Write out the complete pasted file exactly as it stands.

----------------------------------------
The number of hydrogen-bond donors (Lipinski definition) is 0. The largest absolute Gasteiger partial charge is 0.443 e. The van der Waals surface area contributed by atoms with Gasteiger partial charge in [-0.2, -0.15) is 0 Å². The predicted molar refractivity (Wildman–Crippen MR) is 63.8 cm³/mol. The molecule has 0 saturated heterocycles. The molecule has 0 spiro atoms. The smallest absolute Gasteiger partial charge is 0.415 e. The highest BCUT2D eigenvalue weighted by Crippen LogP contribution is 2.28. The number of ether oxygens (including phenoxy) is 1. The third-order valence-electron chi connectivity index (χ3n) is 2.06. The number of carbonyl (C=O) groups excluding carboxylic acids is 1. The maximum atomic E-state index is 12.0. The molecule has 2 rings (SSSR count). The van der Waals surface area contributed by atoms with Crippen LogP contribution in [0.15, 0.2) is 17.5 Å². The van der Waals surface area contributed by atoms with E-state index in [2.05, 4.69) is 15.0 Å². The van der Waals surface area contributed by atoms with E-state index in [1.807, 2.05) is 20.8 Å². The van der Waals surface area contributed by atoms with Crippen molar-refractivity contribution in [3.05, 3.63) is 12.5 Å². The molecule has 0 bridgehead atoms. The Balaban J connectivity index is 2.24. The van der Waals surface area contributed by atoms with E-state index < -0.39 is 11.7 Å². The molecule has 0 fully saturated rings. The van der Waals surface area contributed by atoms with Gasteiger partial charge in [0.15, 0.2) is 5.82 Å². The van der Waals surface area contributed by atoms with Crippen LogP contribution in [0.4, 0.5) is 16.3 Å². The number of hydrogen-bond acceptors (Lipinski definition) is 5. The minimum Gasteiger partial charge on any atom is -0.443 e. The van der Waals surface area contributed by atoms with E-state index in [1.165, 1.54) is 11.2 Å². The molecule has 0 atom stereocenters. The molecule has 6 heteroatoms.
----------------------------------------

The number of hydrogen-bond donors (Lipinski definition) is 0. The largest absolute Gasteiger partial charge is 0.443 e. The van der Waals surface area contributed by atoms with Gasteiger partial charge in [-0.2, -0.15) is 0 Å². The predicted molar refractivity (Wildman–Crippen MR) is 63.8 cm³/mol. The molecule has 0 saturated heterocycles. The molecule has 0 spiro atoms. The smallest absolute Gasteiger partial charge is 0.415 e. The highest BCUT2D eigenvalue weighted by Crippen LogP contribution is 2.28. The number of ether oxygens (including phenoxy) is 1. The third-order valence-electron chi connectivity index (χ3n) is 2.06. The number of carbonyl (C=O) groups excluding carboxylic acids is 1. The maximum atomic E-state index is 12.0. The molecule has 2 rings (SSSR count). The van der Waals surface area contributed by atoms with Crippen LogP contribution in [0.15, 0.2) is 17.5 Å². The van der Waals surface area contributed by atoms with E-state index in [2.05, 4.69) is 15.0 Å². The van der Waals surface area contributed by atoms with E-state index in [1.807, 2.05) is 20.8 Å². The van der Waals surface area contributed by atoms with Crippen molar-refractivity contribution in [3.05, 3.63) is 12.5 Å². The molecule has 0 bridgehead atoms. The Balaban J connectivity index is 2.24. The van der Waals surface area contributed by atoms with E-state index < -0.39 is 11.7 Å². The molecule has 0 fully saturated rings. The van der Waals surface area contributed by atoms with Gasteiger partial charge in [0.15, 0.2) is 5.82 Å². The van der Waals surface area contributed by atoms with Crippen LogP contribution in [0.4, 0.5) is 16.3 Å². The number of hydrogen-bond acceptors (Lipinski definition) is 5. The minimum Gasteiger partial charge on any atom is -0.443 e. The van der Waals surface area contributed by atoms with E-state index in [1.165, 1.54) is 11.2 Å². The molecule has 0 atom stereocenters. The molecule has 6 heteroatoms.